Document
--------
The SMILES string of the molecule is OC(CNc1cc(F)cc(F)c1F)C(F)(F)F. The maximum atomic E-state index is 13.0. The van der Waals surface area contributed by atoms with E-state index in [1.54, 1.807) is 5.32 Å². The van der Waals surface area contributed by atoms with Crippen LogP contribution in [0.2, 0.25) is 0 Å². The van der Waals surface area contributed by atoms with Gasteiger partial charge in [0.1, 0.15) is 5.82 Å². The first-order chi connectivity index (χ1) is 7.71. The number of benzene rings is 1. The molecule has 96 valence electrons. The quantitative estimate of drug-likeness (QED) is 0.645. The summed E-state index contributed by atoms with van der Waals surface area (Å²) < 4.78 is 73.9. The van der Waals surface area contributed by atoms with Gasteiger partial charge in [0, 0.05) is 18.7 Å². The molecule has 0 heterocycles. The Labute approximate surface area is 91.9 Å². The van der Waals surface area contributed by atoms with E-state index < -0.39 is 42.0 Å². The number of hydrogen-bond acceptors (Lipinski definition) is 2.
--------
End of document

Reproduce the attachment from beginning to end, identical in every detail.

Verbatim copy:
The SMILES string of the molecule is OC(CNc1cc(F)cc(F)c1F)C(F)(F)F. The maximum atomic E-state index is 13.0. The van der Waals surface area contributed by atoms with E-state index in [1.54, 1.807) is 5.32 Å². The van der Waals surface area contributed by atoms with Crippen LogP contribution in [0.2, 0.25) is 0 Å². The van der Waals surface area contributed by atoms with Gasteiger partial charge in [0.1, 0.15) is 5.82 Å². The first-order chi connectivity index (χ1) is 7.71. The number of benzene rings is 1. The molecule has 96 valence electrons. The quantitative estimate of drug-likeness (QED) is 0.645. The summed E-state index contributed by atoms with van der Waals surface area (Å²) < 4.78 is 73.9. The van der Waals surface area contributed by atoms with Gasteiger partial charge in [0, 0.05) is 18.7 Å². The molecule has 0 heterocycles. The Labute approximate surface area is 91.9 Å². The van der Waals surface area contributed by atoms with E-state index < -0.39 is 42.0 Å². The number of hydrogen-bond acceptors (Lipinski definition) is 2.